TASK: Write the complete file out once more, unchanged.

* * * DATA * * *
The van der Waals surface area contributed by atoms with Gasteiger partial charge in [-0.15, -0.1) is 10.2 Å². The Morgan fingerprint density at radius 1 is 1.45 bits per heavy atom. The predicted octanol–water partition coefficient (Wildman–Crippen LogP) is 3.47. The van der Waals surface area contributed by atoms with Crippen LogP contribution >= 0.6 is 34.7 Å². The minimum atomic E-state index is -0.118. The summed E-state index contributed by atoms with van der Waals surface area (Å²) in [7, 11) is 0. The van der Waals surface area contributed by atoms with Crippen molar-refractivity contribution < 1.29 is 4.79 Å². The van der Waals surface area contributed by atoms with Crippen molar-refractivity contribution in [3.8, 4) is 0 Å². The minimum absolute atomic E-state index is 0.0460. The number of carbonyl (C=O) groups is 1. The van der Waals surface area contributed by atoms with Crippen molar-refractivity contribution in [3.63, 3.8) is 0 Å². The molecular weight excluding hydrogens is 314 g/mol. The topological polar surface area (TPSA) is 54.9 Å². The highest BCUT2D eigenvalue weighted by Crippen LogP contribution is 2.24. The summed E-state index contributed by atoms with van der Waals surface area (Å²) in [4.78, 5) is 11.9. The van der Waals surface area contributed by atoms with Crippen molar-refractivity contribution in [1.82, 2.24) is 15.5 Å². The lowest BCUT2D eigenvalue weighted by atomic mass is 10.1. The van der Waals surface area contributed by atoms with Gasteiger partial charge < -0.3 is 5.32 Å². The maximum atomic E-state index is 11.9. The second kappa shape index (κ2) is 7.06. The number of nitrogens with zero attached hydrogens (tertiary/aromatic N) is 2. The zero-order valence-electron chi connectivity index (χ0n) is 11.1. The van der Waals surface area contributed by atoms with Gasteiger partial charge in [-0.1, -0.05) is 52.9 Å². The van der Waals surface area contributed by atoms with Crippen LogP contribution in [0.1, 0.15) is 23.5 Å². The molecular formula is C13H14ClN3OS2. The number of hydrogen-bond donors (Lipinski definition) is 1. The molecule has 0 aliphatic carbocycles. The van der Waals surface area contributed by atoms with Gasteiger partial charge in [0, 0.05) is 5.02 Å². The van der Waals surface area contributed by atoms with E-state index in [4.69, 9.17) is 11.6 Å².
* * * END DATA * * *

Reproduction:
The van der Waals surface area contributed by atoms with Gasteiger partial charge in [-0.15, -0.1) is 10.2 Å². The Morgan fingerprint density at radius 1 is 1.45 bits per heavy atom. The predicted octanol–water partition coefficient (Wildman–Crippen LogP) is 3.47. The van der Waals surface area contributed by atoms with Crippen LogP contribution >= 0.6 is 34.7 Å². The minimum atomic E-state index is -0.118. The summed E-state index contributed by atoms with van der Waals surface area (Å²) in [7, 11) is 0. The van der Waals surface area contributed by atoms with Crippen molar-refractivity contribution < 1.29 is 4.79 Å². The van der Waals surface area contributed by atoms with Crippen molar-refractivity contribution in [3.8, 4) is 0 Å². The minimum absolute atomic E-state index is 0.0460. The number of carbonyl (C=O) groups is 1. The van der Waals surface area contributed by atoms with Crippen molar-refractivity contribution in [3.63, 3.8) is 0 Å². The molecular weight excluding hydrogens is 314 g/mol. The topological polar surface area (TPSA) is 54.9 Å². The highest BCUT2D eigenvalue weighted by Crippen LogP contribution is 2.24. The summed E-state index contributed by atoms with van der Waals surface area (Å²) in [4.78, 5) is 11.9. The van der Waals surface area contributed by atoms with Crippen molar-refractivity contribution in [1.82, 2.24) is 15.5 Å². The lowest BCUT2D eigenvalue weighted by atomic mass is 10.1. The van der Waals surface area contributed by atoms with Gasteiger partial charge < -0.3 is 5.32 Å². The maximum atomic E-state index is 11.9. The second kappa shape index (κ2) is 7.06. The number of nitrogens with zero attached hydrogens (tertiary/aromatic N) is 2. The zero-order valence-electron chi connectivity index (χ0n) is 11.1. The van der Waals surface area contributed by atoms with Gasteiger partial charge in [-0.1, -0.05) is 52.9 Å². The van der Waals surface area contributed by atoms with Crippen LogP contribution in [0.1, 0.15) is 23.5 Å². The molecular formula is C13H14ClN3OS2. The number of hydrogen-bond donors (Lipinski definition) is 1. The molecule has 0 aliphatic carbocycles. The van der Waals surface area contributed by atoms with Gasteiger partial charge in [0, 0.05) is 5.02 Å². The van der Waals surface area contributed by atoms with E-state index in [4.69, 9.17) is 11.6 Å².